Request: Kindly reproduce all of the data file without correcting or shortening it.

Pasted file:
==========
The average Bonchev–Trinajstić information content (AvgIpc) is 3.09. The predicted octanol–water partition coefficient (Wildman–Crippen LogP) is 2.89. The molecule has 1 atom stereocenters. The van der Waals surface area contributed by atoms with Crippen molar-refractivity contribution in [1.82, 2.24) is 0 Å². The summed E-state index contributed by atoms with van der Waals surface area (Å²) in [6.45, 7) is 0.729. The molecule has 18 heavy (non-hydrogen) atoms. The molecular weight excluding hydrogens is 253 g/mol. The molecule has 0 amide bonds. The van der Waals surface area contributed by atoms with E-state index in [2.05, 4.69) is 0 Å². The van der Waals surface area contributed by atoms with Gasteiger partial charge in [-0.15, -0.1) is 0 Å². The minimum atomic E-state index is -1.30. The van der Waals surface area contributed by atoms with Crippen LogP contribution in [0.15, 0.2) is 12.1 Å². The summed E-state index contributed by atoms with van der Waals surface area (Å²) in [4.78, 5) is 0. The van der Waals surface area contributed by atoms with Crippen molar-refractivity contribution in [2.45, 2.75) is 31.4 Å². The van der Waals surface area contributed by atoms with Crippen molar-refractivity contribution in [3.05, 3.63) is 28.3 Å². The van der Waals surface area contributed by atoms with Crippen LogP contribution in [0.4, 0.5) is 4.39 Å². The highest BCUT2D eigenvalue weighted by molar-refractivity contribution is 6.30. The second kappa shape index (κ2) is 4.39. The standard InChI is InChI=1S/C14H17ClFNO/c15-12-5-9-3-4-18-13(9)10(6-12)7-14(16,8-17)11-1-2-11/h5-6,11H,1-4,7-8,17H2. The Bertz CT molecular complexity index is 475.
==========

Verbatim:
The average Bonchev–Trinajstić information content (AvgIpc) is 3.09. The predicted octanol–water partition coefficient (Wildman–Crippen LogP) is 2.89. The molecule has 1 atom stereocenters. The van der Waals surface area contributed by atoms with Crippen molar-refractivity contribution in [1.82, 2.24) is 0 Å². The summed E-state index contributed by atoms with van der Waals surface area (Å²) in [6.45, 7) is 0.729. The molecule has 18 heavy (non-hydrogen) atoms. The molecular weight excluding hydrogens is 253 g/mol. The molecule has 0 amide bonds. The van der Waals surface area contributed by atoms with E-state index in [2.05, 4.69) is 0 Å². The van der Waals surface area contributed by atoms with Gasteiger partial charge in [-0.15, -0.1) is 0 Å². The minimum atomic E-state index is -1.30. The van der Waals surface area contributed by atoms with Crippen LogP contribution in [0.15, 0.2) is 12.1 Å². The summed E-state index contributed by atoms with van der Waals surface area (Å²) in [4.78, 5) is 0. The van der Waals surface area contributed by atoms with Crippen molar-refractivity contribution in [2.45, 2.75) is 31.4 Å². The van der Waals surface area contributed by atoms with Crippen molar-refractivity contribution in [3.05, 3.63) is 28.3 Å². The van der Waals surface area contributed by atoms with Crippen LogP contribution in [0.4, 0.5) is 4.39 Å². The highest BCUT2D eigenvalue weighted by molar-refractivity contribution is 6.30. The second kappa shape index (κ2) is 4.39. The standard InChI is InChI=1S/C14H17ClFNO/c15-12-5-9-3-4-18-13(9)10(6-12)7-14(16,8-17)11-1-2-11/h5-6,11H,1-4,7-8,17H2. The Bertz CT molecular complexity index is 475.